We are used to being the last resort. It kind of comes with the missing persons investigations territory. It doesn’t apply to all cases where we are asked to find a missing person, but many.
was hired by an insurance company to try to locate a missing person who was the heir to the estate of a man who died at the age of 85. He had never married and had had one sibling – a sister – and an older sister at that. Both his parents were long deceased and there was no record of his having any contact with his sister for over 40 years.
The last information provided to the missing persons investigator was that she had moved to California – somewhere. To top it off, the last name was very common as was her first name. And, that’s assuming she never married. She could be anywhere in the world.
You might wonder how a missing person investigator begins a search for a missing person in this sort of situation. It’s not easy, but we always start with the basics and use good, old-fashioned investigative techniques:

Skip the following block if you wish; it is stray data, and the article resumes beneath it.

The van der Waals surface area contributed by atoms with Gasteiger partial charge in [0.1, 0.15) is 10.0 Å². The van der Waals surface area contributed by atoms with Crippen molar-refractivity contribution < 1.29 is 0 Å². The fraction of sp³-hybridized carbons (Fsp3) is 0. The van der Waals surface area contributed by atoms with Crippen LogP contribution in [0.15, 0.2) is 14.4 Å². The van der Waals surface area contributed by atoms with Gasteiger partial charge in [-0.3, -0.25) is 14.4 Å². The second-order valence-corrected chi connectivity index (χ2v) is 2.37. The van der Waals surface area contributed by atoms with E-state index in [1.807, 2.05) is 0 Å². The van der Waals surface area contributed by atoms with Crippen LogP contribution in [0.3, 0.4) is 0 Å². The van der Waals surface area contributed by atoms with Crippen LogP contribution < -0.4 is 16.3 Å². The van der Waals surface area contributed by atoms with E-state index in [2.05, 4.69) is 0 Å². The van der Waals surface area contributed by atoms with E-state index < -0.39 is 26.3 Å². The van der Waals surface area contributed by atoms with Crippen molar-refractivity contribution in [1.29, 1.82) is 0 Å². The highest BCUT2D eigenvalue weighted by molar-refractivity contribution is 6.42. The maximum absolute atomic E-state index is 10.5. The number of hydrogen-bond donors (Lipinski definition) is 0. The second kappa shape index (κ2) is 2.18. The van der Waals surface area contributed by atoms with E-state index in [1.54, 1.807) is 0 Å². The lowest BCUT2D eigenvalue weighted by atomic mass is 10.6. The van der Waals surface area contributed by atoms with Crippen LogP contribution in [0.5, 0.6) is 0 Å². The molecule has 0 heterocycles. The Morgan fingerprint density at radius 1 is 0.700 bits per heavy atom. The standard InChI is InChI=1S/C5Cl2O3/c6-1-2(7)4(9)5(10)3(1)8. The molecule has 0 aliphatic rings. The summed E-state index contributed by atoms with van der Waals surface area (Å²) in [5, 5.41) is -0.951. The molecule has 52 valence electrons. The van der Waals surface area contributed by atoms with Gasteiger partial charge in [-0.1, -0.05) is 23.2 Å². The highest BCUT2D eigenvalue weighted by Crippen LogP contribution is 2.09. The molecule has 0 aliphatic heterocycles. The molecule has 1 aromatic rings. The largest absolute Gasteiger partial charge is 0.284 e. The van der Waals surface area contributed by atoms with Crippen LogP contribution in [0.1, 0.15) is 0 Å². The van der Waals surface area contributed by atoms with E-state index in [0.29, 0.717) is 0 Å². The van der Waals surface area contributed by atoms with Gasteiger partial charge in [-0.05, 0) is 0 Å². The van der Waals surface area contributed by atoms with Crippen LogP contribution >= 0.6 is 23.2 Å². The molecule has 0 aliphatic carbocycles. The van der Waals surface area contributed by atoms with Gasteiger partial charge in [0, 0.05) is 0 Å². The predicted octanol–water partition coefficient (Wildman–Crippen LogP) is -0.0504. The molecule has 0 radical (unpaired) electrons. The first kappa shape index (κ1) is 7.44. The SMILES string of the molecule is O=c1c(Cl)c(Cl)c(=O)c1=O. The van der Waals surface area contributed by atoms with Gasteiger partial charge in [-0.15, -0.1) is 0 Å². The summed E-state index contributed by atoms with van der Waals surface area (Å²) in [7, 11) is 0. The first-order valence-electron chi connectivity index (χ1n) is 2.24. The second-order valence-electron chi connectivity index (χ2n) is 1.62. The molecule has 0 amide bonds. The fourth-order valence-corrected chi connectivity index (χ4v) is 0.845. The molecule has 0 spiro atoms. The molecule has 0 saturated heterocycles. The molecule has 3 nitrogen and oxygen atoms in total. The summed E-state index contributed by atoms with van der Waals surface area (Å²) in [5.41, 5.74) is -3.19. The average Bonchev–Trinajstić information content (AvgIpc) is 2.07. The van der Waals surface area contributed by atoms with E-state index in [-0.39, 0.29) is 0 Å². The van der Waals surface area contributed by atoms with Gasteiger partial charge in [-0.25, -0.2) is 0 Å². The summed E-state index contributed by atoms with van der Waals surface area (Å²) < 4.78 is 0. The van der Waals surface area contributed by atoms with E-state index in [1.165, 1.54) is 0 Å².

- Date of birth or partial date of birth
- Track down a social security number
- Look up former addresses
- Talk to any relatives, former co-workers or neighbors
Sometimes a family member has a little nugget of good information and that provides a lead. Once people are linked, such as in marriage or a legal arrangement, that can provide a nugget. These tiny bits of information can result in finding the missing person, but it takes a great deal of legwork to ferret out the facts from the conjecture.
In the case of this family, we were able to locate the woman. She had died several years before, but had never married and lived out her retirement in Oregon. She did, however, have a child – a son, who was now retired and also living in Oregon. And, in the end, he inherited the estate of the uncle he had never met or even knew existed.
You never know what the end result will be in a missing person case. We just do our best to find the person or the truth.
-Brenda McGinley, CEO, All in Investigations, All in Investigations